"With so much misinformation being fed into such an essential public debate as this one, I asked the Director of Central Intelligence, Leon Panetta, for the facts, and I received the following information: "The trail to bin Laden did not begin with a disclosure from Khalid Sheikh Mohammed, who was waterboarded 183 times. We did not first learn from Khalid Sheikh Mohammed the real name of bin Laden's courier, or his alias, Abu Ahmed al-Kuwaiti--the man who ultimately enabled us to find bin Laden. The first mention of the name Abu Ahmed al-Kuwaiti, as well as a description of him as an important member of al-Qaida, came from a detainee held in another country. The United States did not conduct this detainee's interrogation, nor did we render him to that country for the purpose of interrogation. We did not learn Abu Ahmed's real name or alias as a result of waterboarding or any 'enhanced interrogation technique' used on a detainee in U.S. custody. None of the three detainees who were waterboarded provided Abu Ahmed's real name, his whereabouts, or an accurate description of his role in al-Qaida. "In fact, not only did the use of 'enhanced interrogation techniques' on Khalid Sheikh Mohammed not provide us with key leads on bin Laden's courier, Abu Ahmed, it actually produced false and misleading information. Khalid Sheikh Mohammed specifically told his interrogators that Abu Ahmed had moved to Peshawar, got married, and ceased his role as an al-Qaida facilitator--which was not true, as we now know. All we learned about Abu Ahmed al-Kuwaiti through the use of waterboarding and other 'enhanced interrogation techniques' against Khalid Sheikh Mohammed was the confirmation of the already known fact that the courier existed and used an alias."
Thanks for standing up on this one, Senator McCain. Thanks for not letting the lies pass unchallenged.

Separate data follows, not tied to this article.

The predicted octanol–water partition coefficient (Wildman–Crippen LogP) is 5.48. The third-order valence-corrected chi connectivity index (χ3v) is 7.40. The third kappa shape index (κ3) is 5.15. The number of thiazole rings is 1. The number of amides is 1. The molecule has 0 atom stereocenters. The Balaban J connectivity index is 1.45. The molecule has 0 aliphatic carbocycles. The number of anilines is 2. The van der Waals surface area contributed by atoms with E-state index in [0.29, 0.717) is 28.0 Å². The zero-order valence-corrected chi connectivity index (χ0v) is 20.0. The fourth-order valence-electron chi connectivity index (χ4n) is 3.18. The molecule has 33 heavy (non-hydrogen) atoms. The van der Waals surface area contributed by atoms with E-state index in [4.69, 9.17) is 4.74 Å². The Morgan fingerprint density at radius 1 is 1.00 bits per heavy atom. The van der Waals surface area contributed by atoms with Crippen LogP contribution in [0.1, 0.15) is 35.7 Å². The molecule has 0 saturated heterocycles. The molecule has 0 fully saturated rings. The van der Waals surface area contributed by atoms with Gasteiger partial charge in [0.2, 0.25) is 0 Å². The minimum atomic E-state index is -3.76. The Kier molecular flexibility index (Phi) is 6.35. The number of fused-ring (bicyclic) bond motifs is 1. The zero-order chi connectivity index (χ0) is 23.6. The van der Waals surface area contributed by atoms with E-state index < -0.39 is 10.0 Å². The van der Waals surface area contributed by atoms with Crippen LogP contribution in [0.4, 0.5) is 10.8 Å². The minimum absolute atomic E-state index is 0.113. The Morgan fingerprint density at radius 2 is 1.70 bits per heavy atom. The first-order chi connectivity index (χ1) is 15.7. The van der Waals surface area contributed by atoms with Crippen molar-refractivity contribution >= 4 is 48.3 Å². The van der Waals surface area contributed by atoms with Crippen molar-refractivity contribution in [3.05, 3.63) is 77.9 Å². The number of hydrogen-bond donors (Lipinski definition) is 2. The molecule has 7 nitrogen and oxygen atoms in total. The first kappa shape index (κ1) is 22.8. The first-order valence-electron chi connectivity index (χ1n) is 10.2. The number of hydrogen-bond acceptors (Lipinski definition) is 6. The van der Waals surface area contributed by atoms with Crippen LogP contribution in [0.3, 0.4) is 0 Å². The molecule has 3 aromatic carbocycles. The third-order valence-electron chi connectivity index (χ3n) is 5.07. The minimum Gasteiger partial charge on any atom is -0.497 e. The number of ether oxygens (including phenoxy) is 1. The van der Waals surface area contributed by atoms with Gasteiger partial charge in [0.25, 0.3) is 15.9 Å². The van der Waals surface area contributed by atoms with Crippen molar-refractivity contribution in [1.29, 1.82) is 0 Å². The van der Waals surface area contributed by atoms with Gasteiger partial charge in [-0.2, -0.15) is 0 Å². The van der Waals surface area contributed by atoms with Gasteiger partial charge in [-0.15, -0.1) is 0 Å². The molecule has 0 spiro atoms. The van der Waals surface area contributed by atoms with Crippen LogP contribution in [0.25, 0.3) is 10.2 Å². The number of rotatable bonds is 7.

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Comments pro, con, and otherwise are always welcome.
A couple of days ago, this blogspot that I use was unavailable to me for a couple of hours, while my hosts' (Google's) supercomputers were doing what they call maintenance. When they were finished, the site reappeared intact -- except that my most recent update of the "Passing of OBL" post had been replaced with an earlier version. A paragraph containing a link, and at least one recent comment, were lost.
No, I do not suspect any form of foul play, since the missing link and comment were of a like kind with those that remain: civil, friendly, legal, etc, etc. I imagine that some glitch occurred, and the computer algorithms automatically reinstated the most recent cached version when the current version of the post was lost.
It reminded me, though, that we communicate with each other on the Internet only by the permission of the Powers That Be. I am, like you, at the mercy of unknown and unknowable supervisors and technicians and algorithms and policies that are as good as they are, and no better.
This site could be hijacked. I could be misrepresented; you could be ignored. There is a lot of garbage flying around on the net -- the produce of souls and machinery, either malevolent or clumsy, who, like virtual poltergeists, throw stuff here and there for whatever reason. For example, every few days, some spam gibberish appears in the comments area (it appears to be machine-generated), and the automatic spam filters remove and save it for my inspection; but occasionally they will mark as spam a perfectly legitimate human comment. When I find them, I restore them. But I, and you, have no way of knowing if other comments never even appear. (Unless you write a comment and it doesn't show up here.)